Keep your eye out for swift foxes

Hard to see, this Swift foxes tail has been dyed with green dye marker. Marked foxes are part of a fox population study.

Photo courtesy of Heather Harris, Fish, Wildlife and Parks

Montana Fish, Wildlife and Parks staff encourage people to report any live or road-killed sightings of swift foxes to their local FWP biologist.

To report sightings, people need to be able to tell the difference between swift fox, red fox and coyotes. Swift foxes are about the size of a house cat, smaller than red foxes and only about a fifth the size of coyotes. Red foxes are red, with some variations, and have white-tipped tails. Swift foxes have grayish-red fur and a black-tipped tail. Coyotes can have similar coloring and tail markings, but again are much larger. Juvenile coyotes could resemble swift foxes certain times of the year.

Swift foxes were once abundant on the Great Plains, but in the early 1900s numbers began to decline in response to government poisoning campaigns aimed at wolves, prairie dogs and ground squirrels. Swift foxes lost a prey source in prairie dogs and squirrels, and when wolves declined, they couldn’t outcompete coyotes and red foxes for food.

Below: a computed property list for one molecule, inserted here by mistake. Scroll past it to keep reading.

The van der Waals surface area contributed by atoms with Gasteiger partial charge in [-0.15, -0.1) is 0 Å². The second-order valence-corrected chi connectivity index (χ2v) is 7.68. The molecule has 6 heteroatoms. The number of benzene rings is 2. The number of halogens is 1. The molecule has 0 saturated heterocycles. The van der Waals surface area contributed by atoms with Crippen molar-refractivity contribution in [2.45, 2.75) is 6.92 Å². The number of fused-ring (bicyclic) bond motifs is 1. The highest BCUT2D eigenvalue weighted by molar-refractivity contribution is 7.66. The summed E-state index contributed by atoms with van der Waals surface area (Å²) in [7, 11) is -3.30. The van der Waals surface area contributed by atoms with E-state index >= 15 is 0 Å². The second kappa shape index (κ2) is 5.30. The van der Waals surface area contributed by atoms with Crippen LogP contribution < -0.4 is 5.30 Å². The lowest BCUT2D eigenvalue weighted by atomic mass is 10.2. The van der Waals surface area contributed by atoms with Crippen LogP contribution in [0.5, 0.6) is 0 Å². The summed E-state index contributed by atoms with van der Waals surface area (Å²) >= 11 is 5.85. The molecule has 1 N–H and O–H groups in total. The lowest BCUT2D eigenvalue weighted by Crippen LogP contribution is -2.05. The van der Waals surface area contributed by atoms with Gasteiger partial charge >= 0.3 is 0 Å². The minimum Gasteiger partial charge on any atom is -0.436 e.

In 1969, Montana declared the swift fox extinct locally. However, due in part to transplant programs in Canada, sightings of swift foxes have increased in eastern and central Montana since the 1980’s, leading to stable populations in north-central Montana that support a trapping season.

 Swift foxes are year-round residents, inhabiting the prairies and arid plains. Largely nocturnal, swift foxes can range over several square kilometers a night. They breed from late December to early March, with a single litter of three to six pups born late March to early May. Young are raised in an underground den, emerging in early June and dispersing in late summer or early fall.

Locations of swift foxes can give biologists valuable information, such as better understanding of the distribution of foxes and location of dens. In addition, studies are being conducted with radio-collared foxes, and any help in locating foxes and their dens is crucial to the study. If you happen to spot a swift fox, please contact your local biologist and if possible, get a GPS point or accurate map location of the sighting. 

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